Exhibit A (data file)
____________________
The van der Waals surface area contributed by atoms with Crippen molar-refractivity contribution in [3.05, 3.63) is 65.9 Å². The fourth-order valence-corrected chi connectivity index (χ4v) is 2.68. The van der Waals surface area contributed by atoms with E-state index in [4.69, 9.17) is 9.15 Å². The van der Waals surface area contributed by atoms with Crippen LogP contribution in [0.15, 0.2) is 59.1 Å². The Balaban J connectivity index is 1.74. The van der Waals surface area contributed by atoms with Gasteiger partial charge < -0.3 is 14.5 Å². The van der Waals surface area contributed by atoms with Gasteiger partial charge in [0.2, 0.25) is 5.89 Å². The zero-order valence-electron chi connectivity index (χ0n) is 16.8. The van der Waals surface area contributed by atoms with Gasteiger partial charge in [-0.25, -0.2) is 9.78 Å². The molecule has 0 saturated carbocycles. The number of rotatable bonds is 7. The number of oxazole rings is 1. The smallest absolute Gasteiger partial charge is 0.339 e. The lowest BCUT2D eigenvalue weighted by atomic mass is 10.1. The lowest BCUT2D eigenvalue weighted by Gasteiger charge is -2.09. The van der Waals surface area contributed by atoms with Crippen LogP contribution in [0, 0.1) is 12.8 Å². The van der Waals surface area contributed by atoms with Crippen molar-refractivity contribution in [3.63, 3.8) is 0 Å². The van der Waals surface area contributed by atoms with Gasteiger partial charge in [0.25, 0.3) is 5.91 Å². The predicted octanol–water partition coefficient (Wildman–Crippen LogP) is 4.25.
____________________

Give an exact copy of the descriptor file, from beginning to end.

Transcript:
The van der Waals surface area contributed by atoms with Crippen molar-refractivity contribution in [3.05, 3.63) is 65.9 Å². The fourth-order valence-corrected chi connectivity index (χ4v) is 2.68. The van der Waals surface area contributed by atoms with E-state index in [4.69, 9.17) is 9.15 Å². The van der Waals surface area contributed by atoms with Crippen LogP contribution in [0.15, 0.2) is 59.1 Å². The Balaban J connectivity index is 1.74. The van der Waals surface area contributed by atoms with Gasteiger partial charge < -0.3 is 14.5 Å². The van der Waals surface area contributed by atoms with Gasteiger partial charge in [0.2, 0.25) is 5.89 Å². The zero-order valence-electron chi connectivity index (χ0n) is 16.8. The van der Waals surface area contributed by atoms with Gasteiger partial charge in [-0.25, -0.2) is 9.78 Å². The molecule has 0 saturated carbocycles. The number of rotatable bonds is 7. The number of oxazole rings is 1. The smallest absolute Gasteiger partial charge is 0.339 e. The lowest BCUT2D eigenvalue weighted by atomic mass is 10.1. The lowest BCUT2D eigenvalue weighted by Gasteiger charge is -2.09. The van der Waals surface area contributed by atoms with Crippen LogP contribution in [0, 0.1) is 12.8 Å². The van der Waals surface area contributed by atoms with Crippen molar-refractivity contribution in [3.63, 3.8) is 0 Å². The van der Waals surface area contributed by atoms with Gasteiger partial charge in [0.25, 0.3) is 5.91 Å². The predicted octanol–water partition coefficient (Wildman–Crippen LogP) is 4.25.